I actually became interested in “music” way later than that when I was in high school. I was what you would call an annoying nerd – as you know, nerds are most of the time just there and waiting for the verbal abuse to come their way. I was more of an active nerd, the type that likes to be in people’s faces about it. So it caused my absolute exclusion from the groups. I was a weak and slender boy, so it meant I was a no-no with the big dudes that listened to Arabesque-Turkish pop; alternative kids were too cool and too educated in western culture; and there were no classical/jazz kids around. So yeah … I ended up listening to Megadeth, Dream Theater, Opeth, In Flames, and so on as time passed and I found my place.

Every single song I listened to was a fascinating thing to me. I remember coming musically online for the first time when I listened to Dream Theater’s ‘Six Degrees of Inner Turbulence’. Around the same time, I went to a show of a tango-flamenco music and dance ensemble in Istanbul, with the invitation from my chemistry teacher. That was the moment I got mesmerised by “live music”.

There are a lot of musicians that I admire. I always had a soft spot for Maynard James Keenan – his voice and style is unmatched. Charles Bradley is one of the people that I cannot get enough of because he has “performing” in his sound. He’s maybe one of the few “method singers” I can count – he lives the songs he sings (Bill Callahan does too). I have lots of other musicians in mind, but I think the people that changed my life were John Petrucci and Mike Portnoy of Dream Theater. Ketil Björnstadt and Nik Bartsch and their friends have been the cause of the second leap of music in my heart.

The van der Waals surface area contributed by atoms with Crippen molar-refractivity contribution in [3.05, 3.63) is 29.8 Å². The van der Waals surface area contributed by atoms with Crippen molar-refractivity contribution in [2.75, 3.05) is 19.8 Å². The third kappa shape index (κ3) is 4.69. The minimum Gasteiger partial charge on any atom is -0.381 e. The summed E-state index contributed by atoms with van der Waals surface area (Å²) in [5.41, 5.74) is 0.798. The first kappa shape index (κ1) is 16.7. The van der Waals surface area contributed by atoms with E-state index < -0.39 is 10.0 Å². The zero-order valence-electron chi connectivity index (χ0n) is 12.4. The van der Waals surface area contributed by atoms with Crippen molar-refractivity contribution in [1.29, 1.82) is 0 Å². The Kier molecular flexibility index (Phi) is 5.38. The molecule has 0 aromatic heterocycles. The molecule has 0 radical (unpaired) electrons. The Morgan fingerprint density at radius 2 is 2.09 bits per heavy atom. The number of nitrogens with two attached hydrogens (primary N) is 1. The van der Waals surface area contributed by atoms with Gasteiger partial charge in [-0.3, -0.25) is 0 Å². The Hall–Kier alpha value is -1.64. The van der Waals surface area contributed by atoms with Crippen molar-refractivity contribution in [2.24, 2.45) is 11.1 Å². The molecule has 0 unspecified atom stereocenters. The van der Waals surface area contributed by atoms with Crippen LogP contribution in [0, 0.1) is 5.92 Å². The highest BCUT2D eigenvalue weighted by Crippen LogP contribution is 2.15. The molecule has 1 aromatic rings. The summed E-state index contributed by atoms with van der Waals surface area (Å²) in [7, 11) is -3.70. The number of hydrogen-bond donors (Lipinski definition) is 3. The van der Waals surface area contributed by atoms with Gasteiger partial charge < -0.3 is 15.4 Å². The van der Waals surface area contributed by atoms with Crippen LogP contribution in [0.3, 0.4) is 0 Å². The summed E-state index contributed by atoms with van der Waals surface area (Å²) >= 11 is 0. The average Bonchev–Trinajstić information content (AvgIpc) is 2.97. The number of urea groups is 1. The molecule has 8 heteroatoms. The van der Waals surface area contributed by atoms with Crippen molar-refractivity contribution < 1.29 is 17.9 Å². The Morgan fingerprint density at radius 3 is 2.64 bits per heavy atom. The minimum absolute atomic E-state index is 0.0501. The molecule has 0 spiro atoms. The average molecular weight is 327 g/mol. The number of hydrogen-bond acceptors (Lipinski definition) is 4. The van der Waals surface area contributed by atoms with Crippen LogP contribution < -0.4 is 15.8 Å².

I was a member of the company Bands Berlin, a rock band workshop started by my friend Avisar Lev (Free plug – https://www.bandsberlin.com/). Avisar said I should pay him so he can make both his and my dream come true. Then he said that “this is your band and we’ll meet here every week.” Somehow, it worked out for quite some time. When something is weekly but not daily, it becomes easier to sustain in your day-to-day run around.

I have had some unforgettable experiences with my music and singing. I used to make my grandma cry by singing the same song when I was a child. I learned that this song reminded her of her late husband, my grandfather that I never got to meet, and I took a sadistic pleasure from seeing the effect of my voice on an adult – it was like a superpower. But in regards to “real life” experiences, I’d say the best moment was when I got about 4-5 bras thrown on me at the end of a concert. They were all from the same woman – my girlfriend.